Why is the Cow considered sacred in India?
The cow is sacred to the Hindus, a fact that puzzles the foreigner who finds
numerous animals wandering the streets of the towns and cities, muzzling at fruit
and vegetable stalls and often obstructing traffic. The sacredness of the cow
is a central and crucial element in Hindu belief. The cow is supposed to be the
living symbol of Mother Earth. For the early migrants the cow was an indispensable
member of the family. As agriculture was the occupation of the migrants, the
cow provided them with milk and its byproducts and also necessities of life such
as fuel, manure for the farm, etc. During this time the Aryans prayed to their
numerous gods through 'yagna' (from 'yaj', to worship). This was initially a
simple way of private worship but became public in character and consisted of
invoking the fire-god, Agni, by ritually kindling sacred wood on an altar, and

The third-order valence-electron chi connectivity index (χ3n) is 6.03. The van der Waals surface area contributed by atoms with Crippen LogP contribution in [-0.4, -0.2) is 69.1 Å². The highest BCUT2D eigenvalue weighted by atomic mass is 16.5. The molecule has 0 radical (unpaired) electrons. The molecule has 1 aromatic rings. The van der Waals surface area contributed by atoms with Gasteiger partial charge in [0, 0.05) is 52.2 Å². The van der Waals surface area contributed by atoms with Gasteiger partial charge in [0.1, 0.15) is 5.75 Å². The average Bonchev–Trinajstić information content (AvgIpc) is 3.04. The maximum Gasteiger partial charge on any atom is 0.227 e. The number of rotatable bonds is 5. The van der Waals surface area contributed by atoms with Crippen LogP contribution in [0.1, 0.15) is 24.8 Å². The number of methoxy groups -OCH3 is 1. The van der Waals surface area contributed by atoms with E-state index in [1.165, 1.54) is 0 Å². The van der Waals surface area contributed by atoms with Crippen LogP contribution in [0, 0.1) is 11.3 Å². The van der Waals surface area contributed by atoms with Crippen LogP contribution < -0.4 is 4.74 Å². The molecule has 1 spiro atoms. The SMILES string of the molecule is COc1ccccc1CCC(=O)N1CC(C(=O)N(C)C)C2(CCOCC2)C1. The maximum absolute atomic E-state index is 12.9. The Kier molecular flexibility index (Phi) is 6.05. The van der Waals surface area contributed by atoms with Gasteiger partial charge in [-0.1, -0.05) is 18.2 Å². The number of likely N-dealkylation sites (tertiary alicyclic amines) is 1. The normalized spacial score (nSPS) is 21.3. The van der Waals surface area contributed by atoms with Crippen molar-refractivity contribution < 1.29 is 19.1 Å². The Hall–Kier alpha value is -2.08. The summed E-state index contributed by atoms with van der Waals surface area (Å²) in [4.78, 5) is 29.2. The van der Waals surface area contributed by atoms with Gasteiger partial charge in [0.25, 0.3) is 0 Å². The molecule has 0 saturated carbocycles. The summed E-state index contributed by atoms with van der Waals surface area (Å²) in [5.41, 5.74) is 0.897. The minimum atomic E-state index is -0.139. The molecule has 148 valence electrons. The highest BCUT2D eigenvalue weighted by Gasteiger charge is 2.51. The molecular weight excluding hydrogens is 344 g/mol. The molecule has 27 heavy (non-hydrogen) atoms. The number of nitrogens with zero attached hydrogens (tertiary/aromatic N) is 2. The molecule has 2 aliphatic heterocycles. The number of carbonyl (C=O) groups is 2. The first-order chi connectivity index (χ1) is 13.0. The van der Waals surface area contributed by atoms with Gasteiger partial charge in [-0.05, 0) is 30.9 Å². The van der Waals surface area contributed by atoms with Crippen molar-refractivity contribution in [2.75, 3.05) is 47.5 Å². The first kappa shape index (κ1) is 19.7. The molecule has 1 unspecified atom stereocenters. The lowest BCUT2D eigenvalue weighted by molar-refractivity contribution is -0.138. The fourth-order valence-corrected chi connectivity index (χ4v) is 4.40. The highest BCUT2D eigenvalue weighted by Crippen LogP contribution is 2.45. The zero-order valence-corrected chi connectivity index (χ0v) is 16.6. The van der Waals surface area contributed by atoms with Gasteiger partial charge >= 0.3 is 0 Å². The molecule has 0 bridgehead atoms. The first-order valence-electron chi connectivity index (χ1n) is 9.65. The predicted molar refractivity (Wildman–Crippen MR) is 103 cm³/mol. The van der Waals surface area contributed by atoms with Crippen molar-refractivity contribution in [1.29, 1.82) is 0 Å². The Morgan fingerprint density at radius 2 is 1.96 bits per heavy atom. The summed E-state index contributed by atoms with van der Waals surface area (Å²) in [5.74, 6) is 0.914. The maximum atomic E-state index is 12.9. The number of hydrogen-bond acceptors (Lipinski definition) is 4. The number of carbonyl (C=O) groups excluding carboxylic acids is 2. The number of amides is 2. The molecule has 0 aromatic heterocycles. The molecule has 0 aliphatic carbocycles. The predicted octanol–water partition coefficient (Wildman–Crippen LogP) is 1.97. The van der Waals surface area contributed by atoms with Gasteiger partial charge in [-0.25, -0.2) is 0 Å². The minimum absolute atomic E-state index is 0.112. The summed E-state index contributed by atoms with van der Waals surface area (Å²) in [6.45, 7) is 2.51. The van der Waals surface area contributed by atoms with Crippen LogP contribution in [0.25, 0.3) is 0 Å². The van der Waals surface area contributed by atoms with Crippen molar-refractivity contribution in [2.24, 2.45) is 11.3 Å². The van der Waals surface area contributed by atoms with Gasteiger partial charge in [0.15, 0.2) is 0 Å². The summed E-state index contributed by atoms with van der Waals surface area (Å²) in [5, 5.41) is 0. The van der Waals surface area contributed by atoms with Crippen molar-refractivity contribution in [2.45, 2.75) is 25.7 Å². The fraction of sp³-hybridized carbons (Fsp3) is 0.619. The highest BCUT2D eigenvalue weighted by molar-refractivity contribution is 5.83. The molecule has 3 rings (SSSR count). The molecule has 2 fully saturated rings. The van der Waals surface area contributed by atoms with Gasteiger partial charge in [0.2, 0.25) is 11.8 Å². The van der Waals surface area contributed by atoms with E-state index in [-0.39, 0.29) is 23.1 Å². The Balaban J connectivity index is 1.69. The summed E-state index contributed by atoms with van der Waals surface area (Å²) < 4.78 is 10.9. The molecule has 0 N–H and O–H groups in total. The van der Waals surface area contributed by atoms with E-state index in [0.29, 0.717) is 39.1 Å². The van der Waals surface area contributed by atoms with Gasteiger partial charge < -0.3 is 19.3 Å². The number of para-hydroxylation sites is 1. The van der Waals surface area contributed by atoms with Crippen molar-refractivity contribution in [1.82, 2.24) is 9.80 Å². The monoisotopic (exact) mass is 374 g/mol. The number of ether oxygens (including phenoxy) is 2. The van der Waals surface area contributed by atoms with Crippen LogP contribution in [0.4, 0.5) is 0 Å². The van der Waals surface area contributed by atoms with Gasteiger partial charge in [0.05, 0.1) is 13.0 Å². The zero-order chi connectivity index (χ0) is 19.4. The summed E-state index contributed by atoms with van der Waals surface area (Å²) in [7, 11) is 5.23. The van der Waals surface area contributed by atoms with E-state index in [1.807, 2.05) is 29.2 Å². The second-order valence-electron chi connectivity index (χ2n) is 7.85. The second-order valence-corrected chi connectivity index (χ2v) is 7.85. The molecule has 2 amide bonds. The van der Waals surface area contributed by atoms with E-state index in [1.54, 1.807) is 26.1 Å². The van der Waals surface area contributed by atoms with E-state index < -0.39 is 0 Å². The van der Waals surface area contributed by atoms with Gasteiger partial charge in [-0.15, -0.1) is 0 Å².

keeping the fire alive by constantly feeding it with melted butter. It was through
the instrumentality of Agni (fire) that the offering of milk pudding and a drink
of milk, curds and honey (madhupeya) were conveyed to one's chosen gods. Thus
the cow supplied the major requirements of the yagna and this association soon
made it sacred.
Later on animal sacrifices waned as gradually, the Hindus veered towards vegetarianism
due to the influence of early Jainism and Buddhism, especially on the Brahmins
and Vaishyas. Gradually the cow came to be known as 'Gaumata' (cow, the Mother)
and 'Aditi' (mother of gods). The rise of Vaishnavism amongst the prosperous
middle and lower castes (expressed in the figure of the cowherd god Krishna)
helped consolidate the importance and the religious glorification of the cow.
Some of the other factors which resulted in its sanctity were; its figurative
usage in Vedic literature which later was taken literally; prohibitions against
killing a Brahmin's (priest's) cow and lastly, the symbol of cow protection as
an affirmation of religious solidarity against Muslim invaders.